The Cuban government and press responded by demonizing the rebels with heavy racism. The Cuban President called on the Cuban people to fight for "civilization" against "ferocious savagery". The President also invoked the image of a "raped teacher" which turned out to be from a fake news story from a conservative newspaper. The conservative newspaper "El Dia" argued that Cuba should copy Jim Crow Laws in the United States where"blacks are mistreated and society is segregated" concluding that "dominated races do submit". Afro-Cuban politicians became worried and angered over the rise the racism during the rebellion. The racial demagoguery angered Juan Gualberto Gomez, former Cuban independence leader, such that he published a manifesto condemning it.
Estenoz's death splintered the rebel army into small factions which were soon defeated. The most important faction was that of Pedro Ivonnet, who led his forces into the mountains to wage a guerrilla war, but he was driven out by the middle of July. Ivonnet surrendered on July 18, 1912, but was killed, reportedly while "trying to escape". Following Ivonnet's surrender, Gómez announced that the American Marines were no longer needed and they began to withdraw, first to the naval base at Guantanamo and then to stations in the United States. The last Marines to leave Cuba embarked on the USS Prairie on 2 August. The Afro-Cubans suffered between 3,000 and 6,000 casualties, both combatants and non-combatants, and the results of the rebellion were disastrous. The Independent Party of Color was dissolved and conditions in Cuba remained unchanged.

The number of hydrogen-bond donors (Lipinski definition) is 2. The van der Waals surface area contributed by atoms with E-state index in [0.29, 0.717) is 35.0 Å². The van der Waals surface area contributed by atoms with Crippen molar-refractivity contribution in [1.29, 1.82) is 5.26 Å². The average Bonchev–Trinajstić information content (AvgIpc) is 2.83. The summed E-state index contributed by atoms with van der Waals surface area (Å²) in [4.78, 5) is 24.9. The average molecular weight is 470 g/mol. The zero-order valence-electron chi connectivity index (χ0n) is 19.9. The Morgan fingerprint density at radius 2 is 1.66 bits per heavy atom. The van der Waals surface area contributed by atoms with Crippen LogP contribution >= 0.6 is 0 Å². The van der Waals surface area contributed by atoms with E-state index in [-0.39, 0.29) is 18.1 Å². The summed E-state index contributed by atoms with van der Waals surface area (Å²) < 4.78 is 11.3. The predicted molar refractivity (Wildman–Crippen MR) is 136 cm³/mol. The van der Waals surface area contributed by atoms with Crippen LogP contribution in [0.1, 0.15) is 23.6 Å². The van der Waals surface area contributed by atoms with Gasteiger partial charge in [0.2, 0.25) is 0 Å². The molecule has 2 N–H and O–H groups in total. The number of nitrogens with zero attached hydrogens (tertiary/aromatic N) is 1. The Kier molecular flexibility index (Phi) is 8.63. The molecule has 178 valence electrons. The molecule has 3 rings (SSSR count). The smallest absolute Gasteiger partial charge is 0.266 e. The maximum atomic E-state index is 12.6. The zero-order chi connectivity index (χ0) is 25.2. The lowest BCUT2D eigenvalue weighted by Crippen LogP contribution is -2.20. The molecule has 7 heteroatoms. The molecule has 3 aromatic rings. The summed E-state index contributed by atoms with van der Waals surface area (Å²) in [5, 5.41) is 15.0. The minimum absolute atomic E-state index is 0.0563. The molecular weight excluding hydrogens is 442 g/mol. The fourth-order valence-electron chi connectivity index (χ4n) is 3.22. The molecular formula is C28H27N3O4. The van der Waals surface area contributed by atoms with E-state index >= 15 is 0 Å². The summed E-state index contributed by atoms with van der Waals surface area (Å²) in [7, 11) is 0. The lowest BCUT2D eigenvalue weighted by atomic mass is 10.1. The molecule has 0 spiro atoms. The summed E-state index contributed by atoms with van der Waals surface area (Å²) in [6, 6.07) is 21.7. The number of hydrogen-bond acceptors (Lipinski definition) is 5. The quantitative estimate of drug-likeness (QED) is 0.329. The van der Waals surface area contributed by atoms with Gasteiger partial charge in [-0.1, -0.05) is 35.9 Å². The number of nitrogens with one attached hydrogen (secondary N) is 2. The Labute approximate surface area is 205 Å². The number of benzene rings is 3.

- ""Cuba 1912: La masacre racista", AfroCubaWeb". Afrocubaweb.com. Retrieved 13 October 2014.
- "Partido de Independiente de Color (Cuba, 1908-1912): The Black Past: Remembered and Reclaimed". BlackPast. Retrieved 15 March 2014.
- "Cuba 1912: La masacre racista". AfroCubaWeb. Retrieved 22 February 2016.
- Perez, Louis A. (2006). Cuba Between Reform and Revolution (3rd ed.). New York: Oxford University Press. p. 168.
- Musicant, I (1990). The Banana Wars. New York: MacMillan Publishing Co. pp. 70–71. ISBN 0025882104.
- Clark, George B. (2010). Battle History of the United States Marine Corps, 1775-1945. McFarland. ISBN 9780786456215.
- "USS Mississippi, Battleship (BB-23) History". Josediaz.net. Retrieved 15 March 2014.
- "The 1912 Massacre of AfroCubans". AfroCubaWeb. Retrieved 22 February 2016.
- J. A. Sierra. "Race War of 1912 - A Timeline". History of Cuba.com. Retrieved 22 February 2016.
- Aline Helg, Our Rightful Share: The Afro-Cuban Struggle for Equality, 1886-1912 ( University of North Carolina Press, 1995)